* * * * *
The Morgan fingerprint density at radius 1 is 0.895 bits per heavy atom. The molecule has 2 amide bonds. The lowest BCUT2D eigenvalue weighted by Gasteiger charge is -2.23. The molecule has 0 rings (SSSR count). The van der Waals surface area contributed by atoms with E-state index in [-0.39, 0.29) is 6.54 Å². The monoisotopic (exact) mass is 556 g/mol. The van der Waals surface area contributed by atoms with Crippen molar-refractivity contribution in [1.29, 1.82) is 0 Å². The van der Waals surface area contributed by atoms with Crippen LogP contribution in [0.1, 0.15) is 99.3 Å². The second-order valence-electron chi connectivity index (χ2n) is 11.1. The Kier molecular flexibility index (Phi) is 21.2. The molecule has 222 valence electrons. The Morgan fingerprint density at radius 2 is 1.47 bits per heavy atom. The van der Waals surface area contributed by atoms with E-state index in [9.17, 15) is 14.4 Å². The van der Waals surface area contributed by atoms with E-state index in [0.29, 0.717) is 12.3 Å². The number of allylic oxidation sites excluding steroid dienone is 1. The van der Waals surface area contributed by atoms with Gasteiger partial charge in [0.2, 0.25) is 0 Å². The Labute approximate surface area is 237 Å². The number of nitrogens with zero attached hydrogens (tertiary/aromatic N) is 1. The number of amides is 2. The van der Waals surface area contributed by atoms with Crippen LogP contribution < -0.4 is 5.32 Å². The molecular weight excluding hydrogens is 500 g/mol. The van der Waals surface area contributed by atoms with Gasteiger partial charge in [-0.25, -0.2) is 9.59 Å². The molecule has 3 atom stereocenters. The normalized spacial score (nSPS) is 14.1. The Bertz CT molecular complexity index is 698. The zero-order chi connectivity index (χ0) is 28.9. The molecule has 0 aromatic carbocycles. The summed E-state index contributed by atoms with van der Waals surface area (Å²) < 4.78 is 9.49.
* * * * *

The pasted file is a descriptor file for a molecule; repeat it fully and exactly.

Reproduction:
The Morgan fingerprint density at radius 1 is 0.895 bits per heavy atom. The molecule has 2 amide bonds. The lowest BCUT2D eigenvalue weighted by Gasteiger charge is -2.23. The molecule has 0 rings (SSSR count). The van der Waals surface area contributed by atoms with E-state index in [-0.39, 0.29) is 6.54 Å². The monoisotopic (exact) mass is 556 g/mol. The van der Waals surface area contributed by atoms with Crippen molar-refractivity contribution in [1.29, 1.82) is 0 Å². The van der Waals surface area contributed by atoms with Crippen LogP contribution in [0.1, 0.15) is 99.3 Å². The second-order valence-electron chi connectivity index (χ2n) is 11.1. The Kier molecular flexibility index (Phi) is 21.2. The molecule has 222 valence electrons. The Morgan fingerprint density at radius 2 is 1.47 bits per heavy atom. The van der Waals surface area contributed by atoms with E-state index in [9.17, 15) is 14.4 Å². The van der Waals surface area contributed by atoms with E-state index in [0.29, 0.717) is 12.3 Å². The number of allylic oxidation sites excluding steroid dienone is 1. The van der Waals surface area contributed by atoms with Gasteiger partial charge in [0.2, 0.25) is 0 Å². The Labute approximate surface area is 237 Å². The number of nitrogens with zero attached hydrogens (tertiary/aromatic N) is 1. The number of amides is 2. The van der Waals surface area contributed by atoms with Crippen LogP contribution < -0.4 is 5.32 Å². The molecular weight excluding hydrogens is 500 g/mol. The van der Waals surface area contributed by atoms with Gasteiger partial charge in [-0.25, -0.2) is 9.59 Å². The molecule has 3 atom stereocenters. The normalized spacial score (nSPS) is 14.1. The Bertz CT molecular complexity index is 698. The zero-order chi connectivity index (χ0) is 28.9. The molecule has 0 aromatic carbocycles. The summed E-state index contributed by atoms with van der Waals surface area (Å²) < 4.78 is 9.49.